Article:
The concept of Korbanos seem strange to us – after all, now that we don’t have a Beis HaMikdash, it is forbidden to offer sacrifices!
Naturally, you might be wondering what this Mitzvah is all about. Why would HaShem want anybody to bring a Korban?
Although the Torah does not tell us clearly the reason for bringing Korbanos, throughout the ages this was a “burning” topic amongst the great Jewish scholars.
Here are some of their ideas in brief:
Korbanos are usually brought because a person did not follow a commandment of the Torah – they distanced themselves from HaShem. There are also times when someone wants to come closer to HaShem by offering thanks for something good that happened to them. Let’s now take a look at the word Korban. It is similar to the Hebrew word Karov, meaning close – a Korban brings a person close to HaShem – “Adam Ki Yakriv Mikem Korban LaHashem.”
So it really does not matter much about the details of the Mitzvah, it’s more about fulfilling HaShem’s will. HaShem wanted people to bring Korbanos, and this is how we come close to Him. Imagine if a king asks you to do something for him. It doesn’t make a difference what it is, whether serving him dinner, or helping him come up with some ideas to better the economy – either way it’s a privilege.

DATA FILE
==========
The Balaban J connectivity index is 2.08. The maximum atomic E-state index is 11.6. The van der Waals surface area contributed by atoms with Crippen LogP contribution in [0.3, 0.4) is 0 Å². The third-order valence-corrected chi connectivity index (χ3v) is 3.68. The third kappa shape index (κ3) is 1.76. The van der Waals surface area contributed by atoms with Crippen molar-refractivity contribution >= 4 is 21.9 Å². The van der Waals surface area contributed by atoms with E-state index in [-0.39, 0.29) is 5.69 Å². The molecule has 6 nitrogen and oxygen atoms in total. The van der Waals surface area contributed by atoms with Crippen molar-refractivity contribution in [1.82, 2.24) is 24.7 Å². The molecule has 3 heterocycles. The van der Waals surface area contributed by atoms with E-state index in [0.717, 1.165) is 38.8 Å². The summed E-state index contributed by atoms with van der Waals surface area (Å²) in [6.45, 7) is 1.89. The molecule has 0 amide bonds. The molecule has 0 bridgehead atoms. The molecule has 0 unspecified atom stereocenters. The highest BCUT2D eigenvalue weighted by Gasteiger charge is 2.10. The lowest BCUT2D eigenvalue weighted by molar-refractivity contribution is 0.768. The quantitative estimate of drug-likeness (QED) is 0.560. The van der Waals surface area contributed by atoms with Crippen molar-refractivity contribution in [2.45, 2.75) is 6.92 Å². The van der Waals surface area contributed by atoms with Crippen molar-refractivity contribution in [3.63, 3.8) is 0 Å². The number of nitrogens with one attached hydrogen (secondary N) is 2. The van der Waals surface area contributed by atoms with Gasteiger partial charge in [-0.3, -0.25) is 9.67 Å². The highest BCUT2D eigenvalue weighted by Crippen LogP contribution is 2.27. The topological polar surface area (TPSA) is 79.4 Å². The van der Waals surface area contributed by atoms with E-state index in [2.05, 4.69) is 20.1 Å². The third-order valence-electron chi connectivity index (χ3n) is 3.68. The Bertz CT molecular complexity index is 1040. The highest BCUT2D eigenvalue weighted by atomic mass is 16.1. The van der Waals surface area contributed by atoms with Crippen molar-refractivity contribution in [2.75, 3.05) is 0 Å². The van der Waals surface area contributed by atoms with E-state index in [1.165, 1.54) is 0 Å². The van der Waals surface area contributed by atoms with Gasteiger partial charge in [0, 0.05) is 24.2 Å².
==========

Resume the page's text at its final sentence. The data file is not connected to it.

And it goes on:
In fact, in the Torah, whenever a sacrifice is described, we read that the burning of the offering creates – “a pleasant aroma for HaShem” a Reyach Nicho’ach LaHaShem. Bringing a Korban allows a person to fulfill a commandment that brings G-d pleasure. And that brings the person Karov – close to HaShem.
Korbonas… Sacrifices… Why? Two great Rabbis, both by the name Moshe explained..
The names of these Rabbis are Rabbi Moshe ben Maimon (a.k.a. Rambam or Maimonides), and Rabbi Moshe ben Nachman (a.k.a. Ramban). Both of them lived over 800 years ago and both were born in Spain.
Rambam’s opinion is mentioned in his book Moreh Nevuchim, “Guide of the Perplexed.” Ramban in his commentary to the Chumash explains why he disagrees with the Rambam, and offers his own opinion.
Of course, like so many subjects in Torah, throughout the ages, Rabbis “commented” on this subject – some supported the Rambam, others vehemently opposed him and agreed with the Ramban. Still, there are other Rabbis who offered their own opinion. So, although we don’t have Korbanos nowadays, it remains a never-ending topic!
(BTW: The first words of Sefer VaYikra is “VaYikra el Moshe” – “And He called to Moshe”. Perhaps this is a hint to the two above Rabbis… both by the name Moshe.)